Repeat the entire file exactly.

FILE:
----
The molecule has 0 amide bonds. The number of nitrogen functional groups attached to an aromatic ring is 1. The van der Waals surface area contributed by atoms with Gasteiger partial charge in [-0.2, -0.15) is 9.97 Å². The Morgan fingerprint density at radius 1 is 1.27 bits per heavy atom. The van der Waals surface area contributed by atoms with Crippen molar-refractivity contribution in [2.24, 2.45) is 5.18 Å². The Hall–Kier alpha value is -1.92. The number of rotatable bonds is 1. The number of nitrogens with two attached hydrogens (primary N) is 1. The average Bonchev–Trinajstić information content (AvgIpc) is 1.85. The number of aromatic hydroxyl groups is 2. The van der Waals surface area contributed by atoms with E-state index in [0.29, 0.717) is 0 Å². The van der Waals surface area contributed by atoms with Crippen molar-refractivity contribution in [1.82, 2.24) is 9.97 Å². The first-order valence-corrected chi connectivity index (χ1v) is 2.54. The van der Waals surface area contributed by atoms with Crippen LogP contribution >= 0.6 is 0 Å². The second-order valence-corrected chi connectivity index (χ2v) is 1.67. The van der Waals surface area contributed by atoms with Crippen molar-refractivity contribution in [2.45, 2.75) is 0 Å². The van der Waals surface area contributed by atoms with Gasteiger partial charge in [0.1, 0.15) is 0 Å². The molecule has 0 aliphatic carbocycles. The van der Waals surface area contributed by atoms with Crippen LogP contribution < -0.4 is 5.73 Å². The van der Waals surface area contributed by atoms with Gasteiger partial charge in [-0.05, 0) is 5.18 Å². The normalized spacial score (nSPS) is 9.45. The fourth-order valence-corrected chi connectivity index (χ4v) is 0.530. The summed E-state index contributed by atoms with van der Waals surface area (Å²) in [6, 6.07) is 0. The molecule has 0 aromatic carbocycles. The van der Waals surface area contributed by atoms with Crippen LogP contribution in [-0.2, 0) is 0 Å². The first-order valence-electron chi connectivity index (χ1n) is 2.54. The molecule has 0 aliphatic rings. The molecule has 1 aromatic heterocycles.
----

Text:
The molecule has 0 amide bonds. The number of nitrogen functional groups attached to an aromatic ring is 1. The van der Waals surface area contributed by atoms with Gasteiger partial charge in [-0.2, -0.15) is 9.97 Å². The Morgan fingerprint density at radius 1 is 1.27 bits per heavy atom. The van der Waals surface area contributed by atoms with Crippen molar-refractivity contribution in [2.24, 2.45) is 5.18 Å². The Hall–Kier alpha value is -1.92. The number of rotatable bonds is 1. The number of nitrogens with two attached hydrogens (primary N) is 1. The average Bonchev–Trinajstić information content (AvgIpc) is 1.85. The number of aromatic hydroxyl groups is 2. The van der Waals surface area contributed by atoms with E-state index in [0.29, 0.717) is 0 Å². The van der Waals surface area contributed by atoms with Crippen molar-refractivity contribution in [1.82, 2.24) is 9.97 Å². The first-order valence-corrected chi connectivity index (χ1v) is 2.54. The van der Waals surface area contributed by atoms with Crippen LogP contribution >= 0.6 is 0 Å². The second-order valence-corrected chi connectivity index (χ2v) is 1.67. The van der Waals surface area contributed by atoms with Crippen molar-refractivity contribution in [2.45, 2.75) is 0 Å². The van der Waals surface area contributed by atoms with Gasteiger partial charge in [0.1, 0.15) is 0 Å². The molecule has 0 aliphatic carbocycles. The van der Waals surface area contributed by atoms with Crippen LogP contribution < -0.4 is 5.73 Å². The van der Waals surface area contributed by atoms with Gasteiger partial charge in [-0.05, 0) is 5.18 Å². The normalized spacial score (nSPS) is 9.45. The fourth-order valence-corrected chi connectivity index (χ4v) is 0.530. The summed E-state index contributed by atoms with van der Waals surface area (Å²) in [6, 6.07) is 0. The molecule has 0 aromatic carbocycles. The van der Waals surface area contributed by atoms with Crippen LogP contribution in [-0.2, 0) is 0 Å². The first-order valence-electron chi connectivity index (χ1n) is 2.54. The molecule has 0 aliphatic rings. The molecule has 1 aromatic heterocycles.